by Naveed Alam
In a house made of smoke
I lived with three sisters.
Pretti, Geeti, and Gonne
Preeti emerged only to prepare
pitchers of cucumber-yogurt shampoo.
Bathroom occupied for hours as she
washed and glossed the long silky braids.
We loved her, but yogurt and cucumbers
out only food during the war. The day
she finished out week supply
I hid the blender. She grabbed
my balls. I screamed, Gonne came
running without turning off the iron.
Geeti saw the flames and screamed
louder. All this screaming and no one
bothered. The neighbors believed
that people who lived in smokehouses
should get used to the fires. We got
used to a life untainted by the outside.
Gonne always busy growing tulips
in the pots lining the hazy corridors.
Geeti and I writing the lyrics, making props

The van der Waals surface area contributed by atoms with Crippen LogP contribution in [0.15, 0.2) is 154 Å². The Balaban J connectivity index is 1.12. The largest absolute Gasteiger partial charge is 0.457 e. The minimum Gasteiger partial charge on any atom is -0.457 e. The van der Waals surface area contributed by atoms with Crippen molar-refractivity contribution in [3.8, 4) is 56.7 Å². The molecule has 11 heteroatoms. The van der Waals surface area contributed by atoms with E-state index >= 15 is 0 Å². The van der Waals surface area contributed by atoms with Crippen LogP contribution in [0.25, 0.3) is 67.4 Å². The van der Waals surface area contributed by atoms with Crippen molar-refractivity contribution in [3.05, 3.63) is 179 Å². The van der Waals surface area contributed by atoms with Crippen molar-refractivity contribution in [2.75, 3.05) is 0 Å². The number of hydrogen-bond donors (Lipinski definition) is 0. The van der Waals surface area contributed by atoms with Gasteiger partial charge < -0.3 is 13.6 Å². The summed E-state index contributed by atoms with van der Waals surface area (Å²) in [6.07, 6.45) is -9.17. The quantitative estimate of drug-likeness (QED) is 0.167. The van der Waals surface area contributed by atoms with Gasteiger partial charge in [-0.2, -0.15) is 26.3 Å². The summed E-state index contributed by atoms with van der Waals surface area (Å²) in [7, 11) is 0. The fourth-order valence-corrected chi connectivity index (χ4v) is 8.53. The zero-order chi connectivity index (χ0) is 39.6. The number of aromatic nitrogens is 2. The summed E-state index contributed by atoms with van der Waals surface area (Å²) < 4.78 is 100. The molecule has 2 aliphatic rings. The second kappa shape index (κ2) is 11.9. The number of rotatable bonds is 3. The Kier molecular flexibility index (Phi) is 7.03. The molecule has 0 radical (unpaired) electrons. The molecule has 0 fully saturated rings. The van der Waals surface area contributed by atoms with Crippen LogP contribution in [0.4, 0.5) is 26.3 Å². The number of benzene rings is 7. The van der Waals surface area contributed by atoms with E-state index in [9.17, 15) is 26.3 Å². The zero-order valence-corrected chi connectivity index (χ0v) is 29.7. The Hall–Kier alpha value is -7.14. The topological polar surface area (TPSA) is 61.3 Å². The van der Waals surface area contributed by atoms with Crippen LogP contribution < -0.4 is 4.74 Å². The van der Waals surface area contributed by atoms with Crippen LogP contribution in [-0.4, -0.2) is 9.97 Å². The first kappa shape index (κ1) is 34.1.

for the comedies we enacted at night.
Dancing, singing, and sometimes
arguments over the coveted role of
the Winged Demon. For this Demon
we prepared the bath, laid out the oils.
Its feet we dried with our towels.
Laughter and plays ended the day
brother returned from the war, single
armed and cynical. We offered him
the demon role. He tore apart the wings.
“Trust me,” said Geeti in all innocence,
“dear brother, you’ll be such a smash
with your handsome handlebar mustache.”
Unbelievable! That cruel motherfucker
smacker her so hard he tore open
her right eardrum. Poor Geeti, she
recovered but never rhymed again.
Soon our parents arrived and hastily
arranged my sisters’ marriages.
One wedding sufficed for three.
All of Gonne’s tulips plucked to make
garlands for the grooms. The flower pots
packed as dowry. Now they serve
as spittoons and trash cans. Preeti’s
shiny tresses shredded y her husband
a jealous disabled veteran. Not much
left of the house either except
a few strands I sometimes weave
into spirals, staircases, stories.